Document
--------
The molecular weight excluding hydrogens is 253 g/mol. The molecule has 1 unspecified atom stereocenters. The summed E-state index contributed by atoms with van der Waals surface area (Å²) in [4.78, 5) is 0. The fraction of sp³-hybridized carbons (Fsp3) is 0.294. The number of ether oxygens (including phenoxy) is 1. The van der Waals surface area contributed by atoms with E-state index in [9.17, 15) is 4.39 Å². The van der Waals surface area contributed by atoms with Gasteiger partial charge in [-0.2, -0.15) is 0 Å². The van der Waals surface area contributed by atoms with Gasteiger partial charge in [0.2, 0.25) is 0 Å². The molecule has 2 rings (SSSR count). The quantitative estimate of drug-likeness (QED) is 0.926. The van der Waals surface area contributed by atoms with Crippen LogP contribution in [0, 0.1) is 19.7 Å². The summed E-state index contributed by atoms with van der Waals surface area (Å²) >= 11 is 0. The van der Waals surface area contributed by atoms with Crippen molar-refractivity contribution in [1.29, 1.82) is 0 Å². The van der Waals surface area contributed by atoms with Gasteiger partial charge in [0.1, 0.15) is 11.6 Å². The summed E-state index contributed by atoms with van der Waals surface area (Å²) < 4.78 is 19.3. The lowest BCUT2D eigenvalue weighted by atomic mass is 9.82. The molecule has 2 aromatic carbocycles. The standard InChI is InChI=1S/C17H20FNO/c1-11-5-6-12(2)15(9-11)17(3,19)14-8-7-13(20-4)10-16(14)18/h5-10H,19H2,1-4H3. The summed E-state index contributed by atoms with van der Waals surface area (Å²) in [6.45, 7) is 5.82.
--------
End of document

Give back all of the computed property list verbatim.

The molecular weight excluding hydrogens is 253 g/mol. The molecule has 1 unspecified atom stereocenters. The summed E-state index contributed by atoms with van der Waals surface area (Å²) in [4.78, 5) is 0. The fraction of sp³-hybridized carbons (Fsp3) is 0.294. The number of ether oxygens (including phenoxy) is 1. The van der Waals surface area contributed by atoms with E-state index in [9.17, 15) is 4.39 Å². The van der Waals surface area contributed by atoms with Gasteiger partial charge in [-0.2, -0.15) is 0 Å². The van der Waals surface area contributed by atoms with Gasteiger partial charge in [0.2, 0.25) is 0 Å². The molecule has 2 rings (SSSR count). The quantitative estimate of drug-likeness (QED) is 0.926. The van der Waals surface area contributed by atoms with Crippen LogP contribution in [0, 0.1) is 19.7 Å². The summed E-state index contributed by atoms with van der Waals surface area (Å²) >= 11 is 0. The van der Waals surface area contributed by atoms with Crippen molar-refractivity contribution in [1.29, 1.82) is 0 Å². The van der Waals surface area contributed by atoms with Gasteiger partial charge in [0.1, 0.15) is 11.6 Å². The summed E-state index contributed by atoms with van der Waals surface area (Å²) < 4.78 is 19.3. The lowest BCUT2D eigenvalue weighted by atomic mass is 9.82. The molecule has 2 aromatic carbocycles. The standard InChI is InChI=1S/C17H20FNO/c1-11-5-6-12(2)15(9-11)17(3,19)14-8-7-13(20-4)10-16(14)18/h5-10H,19H2,1-4H3. The summed E-state index contributed by atoms with van der Waals surface area (Å²) in [6.45, 7) is 5.82.